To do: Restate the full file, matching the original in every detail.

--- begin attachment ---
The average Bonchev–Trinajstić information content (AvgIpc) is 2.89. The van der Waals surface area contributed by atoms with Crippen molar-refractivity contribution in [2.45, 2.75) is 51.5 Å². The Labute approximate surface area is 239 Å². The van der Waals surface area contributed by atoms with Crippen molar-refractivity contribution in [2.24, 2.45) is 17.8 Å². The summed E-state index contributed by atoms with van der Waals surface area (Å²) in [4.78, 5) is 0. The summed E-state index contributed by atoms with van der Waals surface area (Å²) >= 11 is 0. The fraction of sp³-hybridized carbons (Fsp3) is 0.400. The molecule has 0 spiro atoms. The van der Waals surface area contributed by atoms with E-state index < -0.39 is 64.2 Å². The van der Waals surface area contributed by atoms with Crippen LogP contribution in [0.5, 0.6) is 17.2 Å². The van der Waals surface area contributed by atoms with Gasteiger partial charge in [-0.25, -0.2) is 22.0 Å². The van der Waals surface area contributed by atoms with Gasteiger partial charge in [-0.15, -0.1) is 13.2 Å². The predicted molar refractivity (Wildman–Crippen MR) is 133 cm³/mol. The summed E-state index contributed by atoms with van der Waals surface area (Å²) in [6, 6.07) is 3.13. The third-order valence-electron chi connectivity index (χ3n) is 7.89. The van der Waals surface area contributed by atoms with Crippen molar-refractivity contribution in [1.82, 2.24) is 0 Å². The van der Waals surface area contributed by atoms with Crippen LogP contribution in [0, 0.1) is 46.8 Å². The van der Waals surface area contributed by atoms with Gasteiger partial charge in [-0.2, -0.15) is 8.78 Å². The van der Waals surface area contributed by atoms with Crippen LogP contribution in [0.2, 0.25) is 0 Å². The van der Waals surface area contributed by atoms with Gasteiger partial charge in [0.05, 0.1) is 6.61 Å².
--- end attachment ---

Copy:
The average Bonchev–Trinajstić information content (AvgIpc) is 2.89. The van der Waals surface area contributed by atoms with Crippen molar-refractivity contribution in [2.45, 2.75) is 51.5 Å². The Labute approximate surface area is 239 Å². The van der Waals surface area contributed by atoms with Crippen molar-refractivity contribution in [2.24, 2.45) is 17.8 Å². The summed E-state index contributed by atoms with van der Waals surface area (Å²) in [4.78, 5) is 0. The summed E-state index contributed by atoms with van der Waals surface area (Å²) >= 11 is 0. The fraction of sp³-hybridized carbons (Fsp3) is 0.400. The molecule has 0 spiro atoms. The van der Waals surface area contributed by atoms with E-state index < -0.39 is 64.2 Å². The van der Waals surface area contributed by atoms with Crippen LogP contribution in [0.5, 0.6) is 17.2 Å². The van der Waals surface area contributed by atoms with Gasteiger partial charge in [-0.25, -0.2) is 22.0 Å². The van der Waals surface area contributed by atoms with Gasteiger partial charge in [-0.15, -0.1) is 13.2 Å². The predicted molar refractivity (Wildman–Crippen MR) is 133 cm³/mol. The summed E-state index contributed by atoms with van der Waals surface area (Å²) in [6, 6.07) is 3.13. The third-order valence-electron chi connectivity index (χ3n) is 7.89. The van der Waals surface area contributed by atoms with Crippen molar-refractivity contribution in [1.82, 2.24) is 0 Å². The van der Waals surface area contributed by atoms with Crippen LogP contribution in [0, 0.1) is 46.8 Å². The van der Waals surface area contributed by atoms with Gasteiger partial charge in [-0.2, -0.15) is 8.78 Å². The van der Waals surface area contributed by atoms with Crippen LogP contribution in [0.2, 0.25) is 0 Å². The van der Waals surface area contributed by atoms with Gasteiger partial charge in [0.05, 0.1) is 6.61 Å².